How to reconnect Central and South Asia

Unresolved conflicts between India and Pakistan are a major impediment for connectivity between Central and South Asia


Dr Moonis Ahmar May 16, 2023
The writer is former Dean Faculty of Social Science, University of Karachi and can be reached at amoons@hotmail.com

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Connectivity in terms of trade, travel and tourism is a fundamental requirement in the realm of regional cooperation. The meeting of SCO foreign ministers held in Goa earlier this month was mindful of the lack of connectivity in Central and South Asia but reiterated that member states will take measures for enhancing trade and commercial ties along with taking steps to deal with the challenges in climate change, extremism and terrorism.

The essence of connectivity in an era of globalisation, information, geo-economics and soft power is the free movement of people, goods, services and capital. That how the historical treaty of Peace and Friendship signed by the then French President Charles de Gaulle and the then Chancellor of West Germany, Konrad Adenauer in 1963 led to a sea change in Europe ultimately leading to the formation of European Union and the launch of single currency as well as free travel, trade and unhindered shipment of goods.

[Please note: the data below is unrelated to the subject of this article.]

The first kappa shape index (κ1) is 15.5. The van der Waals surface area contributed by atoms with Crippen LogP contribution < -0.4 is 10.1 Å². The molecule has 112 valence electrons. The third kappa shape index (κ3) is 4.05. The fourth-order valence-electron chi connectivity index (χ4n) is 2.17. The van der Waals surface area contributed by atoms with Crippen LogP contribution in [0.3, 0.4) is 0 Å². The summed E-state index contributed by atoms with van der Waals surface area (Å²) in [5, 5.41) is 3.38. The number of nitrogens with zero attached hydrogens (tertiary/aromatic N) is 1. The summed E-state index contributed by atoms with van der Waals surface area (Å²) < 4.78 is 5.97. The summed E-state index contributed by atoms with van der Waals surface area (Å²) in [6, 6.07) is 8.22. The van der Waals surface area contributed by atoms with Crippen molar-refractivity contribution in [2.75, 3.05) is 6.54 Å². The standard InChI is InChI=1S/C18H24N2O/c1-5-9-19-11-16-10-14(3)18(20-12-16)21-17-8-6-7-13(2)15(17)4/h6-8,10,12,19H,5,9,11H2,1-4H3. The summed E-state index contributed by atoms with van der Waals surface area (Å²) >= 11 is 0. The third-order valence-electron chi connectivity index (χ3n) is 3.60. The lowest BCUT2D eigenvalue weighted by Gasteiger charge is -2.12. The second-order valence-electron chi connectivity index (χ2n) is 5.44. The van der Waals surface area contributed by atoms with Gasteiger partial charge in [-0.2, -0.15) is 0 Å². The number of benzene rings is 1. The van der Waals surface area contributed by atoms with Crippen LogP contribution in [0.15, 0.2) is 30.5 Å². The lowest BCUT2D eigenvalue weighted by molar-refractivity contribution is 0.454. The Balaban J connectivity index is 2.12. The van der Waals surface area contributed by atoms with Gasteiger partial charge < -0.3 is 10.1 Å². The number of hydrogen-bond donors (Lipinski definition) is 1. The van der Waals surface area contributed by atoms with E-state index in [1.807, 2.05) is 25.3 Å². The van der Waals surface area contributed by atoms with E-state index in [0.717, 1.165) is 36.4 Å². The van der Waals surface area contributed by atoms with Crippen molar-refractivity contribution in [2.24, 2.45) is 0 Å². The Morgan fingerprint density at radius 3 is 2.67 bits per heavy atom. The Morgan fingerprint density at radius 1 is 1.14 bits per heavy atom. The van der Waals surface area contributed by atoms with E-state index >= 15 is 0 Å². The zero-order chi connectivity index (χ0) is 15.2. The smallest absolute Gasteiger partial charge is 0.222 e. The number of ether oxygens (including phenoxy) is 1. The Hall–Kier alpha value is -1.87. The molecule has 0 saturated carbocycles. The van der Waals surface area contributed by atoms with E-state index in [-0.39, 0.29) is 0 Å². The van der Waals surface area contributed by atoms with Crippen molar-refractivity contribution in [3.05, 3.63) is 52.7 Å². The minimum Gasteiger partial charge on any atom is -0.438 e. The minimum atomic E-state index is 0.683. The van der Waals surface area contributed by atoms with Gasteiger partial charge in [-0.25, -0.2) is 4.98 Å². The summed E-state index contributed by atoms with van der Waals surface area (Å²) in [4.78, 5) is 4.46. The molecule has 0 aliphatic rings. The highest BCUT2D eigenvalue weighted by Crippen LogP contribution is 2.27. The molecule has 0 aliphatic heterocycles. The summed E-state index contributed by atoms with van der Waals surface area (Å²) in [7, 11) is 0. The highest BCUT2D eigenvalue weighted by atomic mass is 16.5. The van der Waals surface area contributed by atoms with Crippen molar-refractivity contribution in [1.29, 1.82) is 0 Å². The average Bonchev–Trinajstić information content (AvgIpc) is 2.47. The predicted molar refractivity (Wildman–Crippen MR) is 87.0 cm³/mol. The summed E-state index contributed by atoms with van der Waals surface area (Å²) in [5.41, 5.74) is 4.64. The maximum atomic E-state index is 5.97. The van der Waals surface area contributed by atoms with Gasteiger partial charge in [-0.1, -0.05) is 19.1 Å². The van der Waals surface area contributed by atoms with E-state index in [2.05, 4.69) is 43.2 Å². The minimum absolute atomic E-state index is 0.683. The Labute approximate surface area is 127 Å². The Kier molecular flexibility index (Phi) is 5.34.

Reconnecting South and Central Asia means that from the days of Kushan dynasty during ancient times and Delhi Sultanate and Mughal Empire during medieval and post medieval era, the connectivity through ancient Silk route used to take place between the two regions; but with the Russification and Sovietisation of Central Asia and the formation British empire in the Indian sub-continent, connectivity between Central and South Asia began to diminish. It was following the collapse of the Soviet Union and the emergence of new Central Asian states in 1991 that ideas to reconnect Central and South Asian began to take shape. Euphoria and excitement in Pakistan about the emergence of Central Asian states was however short-lived because of realisation that without peace in Afghanistan connectivity with Central Asia cannot take place. Furthermore, the secular mode of governance in Central Asia and its contradiction with the surge of Islamic Jihad in Pakistan impeded Islamabad’s ambitions of winning over the people of a region who were once connected with the Indian sub-continent culturally and religiously.